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  1. #11
    Join Date
    May 2009
    Location
    Dallas, TX
    Posts
    880

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    Rather than use the term 'isolator' which is often confused with a diode-steered device, I use Automatic Charging Relay, Voltage Sensing Relay or Combiner/Separator. The benefits are:

    • Its automatic and therefore convenient.
    • It can protect your alternator from abruptly seeing an inordinate load.


    The cons are:
    • ACR & VSRs manifest in a number of wiring schemes according to the individual manufacturer. Many of these schemes are suitable for preserving the starting battery against drain while using instrumentation (chart plotter, fish finder, GPS, etc) that draws very little current. These schemes often contradict what is really needed for large audio system usage. You'll note that ACR/VSRs are not usually used in circuits applicable to trolling motors which closely parallels a large stereo at rest.
    • Oftentimes, low voltage will keep the relay or solenoid from closing or staying closed which results in a lack of alternator charge and deeper cycling which reduces the stereo battery lifespan. An ACR/VSR makes an AC shore charger essential.
    • None of the ACR/VSR manufacturers have a scheme to facilitate the use of an AC shore charger. They expect two battery banks to be charged via a single-bank charger or the ACR/VSR stays closed with high voltage thereby circumventing the individual battery bank profiles and charge program.
    • ACR/VSR schemes must be flexible to fit the system size. There isn't a single prescription that fits all systems. As the stereo current draw increases, and as battery amp/hours increase and depending on the size of your alternator, your design should be altered to fit the situation.
    • Many of the ACR/VSRs are dual-sensing rather than using a directional priority charge system. And this dominoes into additional complexities.
    • In most cases you have to supplement an ACR/VSR with some form of switch or additional relay to provide a.) emergency bypass, b.) AC charging isolation and/or c.) elimination of small current draw while the boat is in storage. Again, it differs with each system.


    In summary, my take is if you're doing it on the cheap or you don't have the tolerance for the added technical issues then just stick with a simple switch. Know when to connect the stereo bank to the alternator in order to strike a predetermined balance between preserving your alternator or extending your battery(s). Keep in mind I'm still a major advocate of an ACR/VSR if you're going to do it right.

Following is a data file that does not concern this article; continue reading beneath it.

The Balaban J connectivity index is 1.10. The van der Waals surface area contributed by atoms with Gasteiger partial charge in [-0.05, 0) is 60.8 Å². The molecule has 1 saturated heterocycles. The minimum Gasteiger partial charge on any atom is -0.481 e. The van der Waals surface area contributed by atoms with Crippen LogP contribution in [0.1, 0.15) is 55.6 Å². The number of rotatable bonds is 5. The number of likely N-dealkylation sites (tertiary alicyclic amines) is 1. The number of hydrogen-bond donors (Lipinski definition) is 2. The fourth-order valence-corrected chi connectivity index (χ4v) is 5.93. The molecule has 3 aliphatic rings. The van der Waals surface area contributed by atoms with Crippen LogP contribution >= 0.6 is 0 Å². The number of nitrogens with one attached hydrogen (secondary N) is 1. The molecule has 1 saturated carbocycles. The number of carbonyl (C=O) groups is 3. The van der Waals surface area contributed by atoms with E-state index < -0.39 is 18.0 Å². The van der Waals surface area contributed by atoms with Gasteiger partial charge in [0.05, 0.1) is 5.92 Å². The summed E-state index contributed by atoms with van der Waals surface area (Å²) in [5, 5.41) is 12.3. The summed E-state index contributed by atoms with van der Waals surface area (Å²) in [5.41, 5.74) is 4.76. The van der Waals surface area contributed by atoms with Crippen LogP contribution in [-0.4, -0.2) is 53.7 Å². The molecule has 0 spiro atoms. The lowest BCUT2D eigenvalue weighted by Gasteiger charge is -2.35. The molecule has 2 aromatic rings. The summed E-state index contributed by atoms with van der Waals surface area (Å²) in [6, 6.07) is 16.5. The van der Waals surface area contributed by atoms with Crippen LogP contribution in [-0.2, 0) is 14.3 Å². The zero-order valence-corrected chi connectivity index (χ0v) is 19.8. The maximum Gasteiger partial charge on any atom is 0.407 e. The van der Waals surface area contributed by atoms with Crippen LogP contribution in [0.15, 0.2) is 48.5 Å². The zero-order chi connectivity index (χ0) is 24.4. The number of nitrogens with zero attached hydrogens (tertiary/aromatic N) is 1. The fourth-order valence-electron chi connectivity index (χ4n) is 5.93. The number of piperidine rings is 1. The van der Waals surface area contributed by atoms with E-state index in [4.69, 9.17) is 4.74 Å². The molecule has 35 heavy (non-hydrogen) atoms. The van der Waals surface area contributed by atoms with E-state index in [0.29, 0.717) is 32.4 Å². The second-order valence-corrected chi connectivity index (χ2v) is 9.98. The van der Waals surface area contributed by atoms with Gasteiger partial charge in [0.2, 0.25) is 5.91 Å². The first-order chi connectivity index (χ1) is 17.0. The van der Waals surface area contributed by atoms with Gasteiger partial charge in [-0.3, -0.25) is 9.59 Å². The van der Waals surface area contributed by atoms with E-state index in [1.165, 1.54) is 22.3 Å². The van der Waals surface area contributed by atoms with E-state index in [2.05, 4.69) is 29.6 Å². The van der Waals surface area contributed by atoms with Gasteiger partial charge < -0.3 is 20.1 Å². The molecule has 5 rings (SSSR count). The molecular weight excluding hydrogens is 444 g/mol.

David
    Earmark Marine

  2. #12
    Join Date
    May 2009
    Location
    Dallas, TX
    Posts
    880

    Default

    Razzman,

    I regularly talk to 'G' (Grant West). He has seriously changed his tune related to AC charging and no longer prescribes to using 'tenders'.

    'Tenders' are fine for motorcylces, ATVs, UTVs, seldomly driven weekend cars, etc. They maintain starting batteries (not deep cycle) that are put into storage in a fully charged state. However, deep cycles that are seriously discharged are another story. Issues of desulphation are well cronicled everywhere. Check in with any boat dealer who sells tournement fishing boats. They don't use 'tenders' on trolling motor banks because the batteries don't last as long. Its not just about restoration speed.

    David
    Earmark Marine

  3. #13
    Join Date
    Apr 2008
    Location
    California
    Posts
    2,840

    Default

    Quote Originally Posted by EarmarkMarine View Post
    However, deep cycles that are seriously discharged are another story.
    David your right there, one should never hook any seriously discharged battery up to a tender and expect it to do the job regardless of what it's in. A tenders purpose is, as i said, is maintenance and not meant to restore any battery seriously drained. If one were to use a tender, like i do, i always make sure my batts are up to speed before connecting to the tender. And i do that by using the boat or i top them off with a higher amperage charger at home after. They're out of the boat off season and stay on a tender all winter out of the cold. Consequently i'm on year three with the same batts without issues with a personal best of four.

    Now that being said i also do realize that some people load their boats up (just like cars, RV's, etc.) with all kinds of audio gear and goodies pushing the limits of the system and then have to make amends for doing so, like not paying attention to details like batteries but i also feel some of the stuff being added these days is just overkill too. Just my opinions, i learned years ago (dating myself) when batteries were nowhere near as good as now and AGM was a dream how to take care of them and make them last. Try running race cars and track trailers on deep cycles long term and see how long they last!
    2007 Mobius LSV

  4. #14
    Join Date
    May 2010
    Location
    Quebec City, Quebec, Canada
    Posts
    128

    Default

    12v 80amp relay hooked to the accessory position of the key switch is the way to go.

  5. #15
    Join Date
    Mar 2003
    Location
    s.e. washington state
    Posts
    2,101

    Default

    I second the relay but I would use the RV isolation relay for about $18 and wire it to the ignition with a disconnect switch. Keep the relay away from areas that may accumulate gas fumes. I don't think the hydrogen gas accumulation would be significant to prevent it from being mounted next to the batteries.
    1998 Mobius
    310 HP PCM

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